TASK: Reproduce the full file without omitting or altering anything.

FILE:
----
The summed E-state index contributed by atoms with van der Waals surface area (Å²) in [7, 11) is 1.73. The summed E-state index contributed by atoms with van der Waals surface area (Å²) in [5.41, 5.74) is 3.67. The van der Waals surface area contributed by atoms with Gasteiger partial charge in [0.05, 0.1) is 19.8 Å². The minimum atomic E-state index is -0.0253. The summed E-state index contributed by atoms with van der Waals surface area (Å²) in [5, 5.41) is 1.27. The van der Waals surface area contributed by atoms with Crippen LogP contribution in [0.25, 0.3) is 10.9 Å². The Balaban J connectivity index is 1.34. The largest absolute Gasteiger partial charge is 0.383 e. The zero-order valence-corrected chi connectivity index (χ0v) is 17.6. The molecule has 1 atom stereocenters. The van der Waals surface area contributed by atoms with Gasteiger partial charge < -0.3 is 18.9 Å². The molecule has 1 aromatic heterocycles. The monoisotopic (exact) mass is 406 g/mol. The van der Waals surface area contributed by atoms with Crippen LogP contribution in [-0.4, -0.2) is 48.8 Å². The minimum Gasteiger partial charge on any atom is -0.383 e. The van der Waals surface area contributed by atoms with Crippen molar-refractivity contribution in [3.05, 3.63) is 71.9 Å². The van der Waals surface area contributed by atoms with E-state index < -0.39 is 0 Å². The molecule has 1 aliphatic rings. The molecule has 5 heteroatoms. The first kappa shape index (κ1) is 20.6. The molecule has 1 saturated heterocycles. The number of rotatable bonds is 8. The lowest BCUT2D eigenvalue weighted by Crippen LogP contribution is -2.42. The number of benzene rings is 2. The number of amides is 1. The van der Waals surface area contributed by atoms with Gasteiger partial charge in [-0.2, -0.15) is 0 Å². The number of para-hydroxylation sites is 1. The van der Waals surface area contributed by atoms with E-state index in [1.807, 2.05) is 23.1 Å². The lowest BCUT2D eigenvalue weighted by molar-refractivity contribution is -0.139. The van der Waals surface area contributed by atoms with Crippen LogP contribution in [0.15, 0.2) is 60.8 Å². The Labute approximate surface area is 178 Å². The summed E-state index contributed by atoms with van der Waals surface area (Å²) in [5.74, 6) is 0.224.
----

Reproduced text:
The summed E-state index contributed by atoms with van der Waals surface area (Å²) in [7, 11) is 1.73. The summed E-state index contributed by atoms with van der Waals surface area (Å²) in [5.41, 5.74) is 3.67. The van der Waals surface area contributed by atoms with Gasteiger partial charge in [0.05, 0.1) is 19.8 Å². The minimum atomic E-state index is -0.0253. The summed E-state index contributed by atoms with van der Waals surface area (Å²) in [5, 5.41) is 1.27. The van der Waals surface area contributed by atoms with Crippen LogP contribution in [0.25, 0.3) is 10.9 Å². The Balaban J connectivity index is 1.34. The largest absolute Gasteiger partial charge is 0.383 e. The zero-order valence-corrected chi connectivity index (χ0v) is 17.6. The molecule has 1 atom stereocenters. The van der Waals surface area contributed by atoms with Gasteiger partial charge < -0.3 is 18.9 Å². The molecule has 1 aromatic heterocycles. The monoisotopic (exact) mass is 406 g/mol. The van der Waals surface area contributed by atoms with Crippen LogP contribution in [-0.4, -0.2) is 48.8 Å². The minimum Gasteiger partial charge on any atom is -0.383 e. The van der Waals surface area contributed by atoms with Crippen molar-refractivity contribution in [3.05, 3.63) is 71.9 Å². The van der Waals surface area contributed by atoms with E-state index < -0.39 is 0 Å². The molecule has 1 aliphatic rings. The molecule has 5 heteroatoms. The first kappa shape index (κ1) is 20.6. The molecule has 1 saturated heterocycles. The number of rotatable bonds is 8. The lowest BCUT2D eigenvalue weighted by Crippen LogP contribution is -2.42. The number of benzene rings is 2. The number of amides is 1. The van der Waals surface area contributed by atoms with Gasteiger partial charge in [-0.2, -0.15) is 0 Å². The number of para-hydroxylation sites is 1. The van der Waals surface area contributed by atoms with E-state index in [1.807, 2.05) is 23.1 Å². The lowest BCUT2D eigenvalue weighted by molar-refractivity contribution is -0.139. The van der Waals surface area contributed by atoms with Crippen LogP contribution in [0.15, 0.2) is 60.8 Å². The Labute approximate surface area is 178 Å². The summed E-state index contributed by atoms with van der Waals surface area (Å²) in [5.74, 6) is 0.224.